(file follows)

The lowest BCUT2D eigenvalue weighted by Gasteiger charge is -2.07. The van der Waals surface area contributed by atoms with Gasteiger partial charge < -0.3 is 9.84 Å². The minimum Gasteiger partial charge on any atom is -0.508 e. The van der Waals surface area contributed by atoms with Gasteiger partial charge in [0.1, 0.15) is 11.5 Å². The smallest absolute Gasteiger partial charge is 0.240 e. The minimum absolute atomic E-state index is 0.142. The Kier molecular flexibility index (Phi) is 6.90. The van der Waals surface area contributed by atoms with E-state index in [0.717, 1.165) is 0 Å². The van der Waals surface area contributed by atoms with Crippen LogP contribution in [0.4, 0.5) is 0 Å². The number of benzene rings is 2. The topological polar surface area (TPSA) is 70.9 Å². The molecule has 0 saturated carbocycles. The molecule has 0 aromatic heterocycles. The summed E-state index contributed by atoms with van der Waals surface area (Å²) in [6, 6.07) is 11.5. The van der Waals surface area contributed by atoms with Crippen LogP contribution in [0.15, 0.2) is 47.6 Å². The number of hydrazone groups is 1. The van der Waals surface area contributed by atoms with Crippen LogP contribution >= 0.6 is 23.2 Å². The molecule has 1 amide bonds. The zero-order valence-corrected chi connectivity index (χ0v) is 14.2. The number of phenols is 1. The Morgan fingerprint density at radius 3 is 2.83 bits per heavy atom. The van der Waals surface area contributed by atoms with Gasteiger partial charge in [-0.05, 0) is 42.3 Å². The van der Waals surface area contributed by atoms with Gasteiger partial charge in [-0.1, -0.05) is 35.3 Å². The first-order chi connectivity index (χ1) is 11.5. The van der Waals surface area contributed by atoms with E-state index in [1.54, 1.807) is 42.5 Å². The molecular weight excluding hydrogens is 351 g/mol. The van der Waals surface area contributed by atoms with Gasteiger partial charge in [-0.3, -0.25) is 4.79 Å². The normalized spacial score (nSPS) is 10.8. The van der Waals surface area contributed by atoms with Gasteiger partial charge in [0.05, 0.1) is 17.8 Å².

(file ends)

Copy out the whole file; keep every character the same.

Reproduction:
The lowest BCUT2D eigenvalue weighted by Gasteiger charge is -2.07. The van der Waals surface area contributed by atoms with Gasteiger partial charge < -0.3 is 9.84 Å². The minimum Gasteiger partial charge on any atom is -0.508 e. The van der Waals surface area contributed by atoms with Gasteiger partial charge in [0.1, 0.15) is 11.5 Å². The smallest absolute Gasteiger partial charge is 0.240 e. The minimum absolute atomic E-state index is 0.142. The Kier molecular flexibility index (Phi) is 6.90. The van der Waals surface area contributed by atoms with E-state index in [0.717, 1.165) is 0 Å². The van der Waals surface area contributed by atoms with Crippen LogP contribution in [0.4, 0.5) is 0 Å². The number of benzene rings is 2. The topological polar surface area (TPSA) is 70.9 Å². The molecule has 0 saturated carbocycles. The molecule has 0 aromatic heterocycles. The summed E-state index contributed by atoms with van der Waals surface area (Å²) in [6, 6.07) is 11.5. The van der Waals surface area contributed by atoms with Crippen LogP contribution in [0.15, 0.2) is 47.6 Å². The number of hydrazone groups is 1. The van der Waals surface area contributed by atoms with Crippen LogP contribution >= 0.6 is 23.2 Å². The molecule has 1 amide bonds. The zero-order valence-corrected chi connectivity index (χ0v) is 14.2. The number of phenols is 1. The Morgan fingerprint density at radius 3 is 2.83 bits per heavy atom. The van der Waals surface area contributed by atoms with Gasteiger partial charge in [-0.05, 0) is 42.3 Å². The van der Waals surface area contributed by atoms with Gasteiger partial charge in [-0.1, -0.05) is 35.3 Å². The first-order chi connectivity index (χ1) is 11.5. The van der Waals surface area contributed by atoms with E-state index in [1.54, 1.807) is 42.5 Å². The molecular weight excluding hydrogens is 351 g/mol. The van der Waals surface area contributed by atoms with Gasteiger partial charge in [-0.3, -0.25) is 4.79 Å². The normalized spacial score (nSPS) is 10.8. The van der Waals surface area contributed by atoms with Gasteiger partial charge in [0.05, 0.1) is 17.8 Å².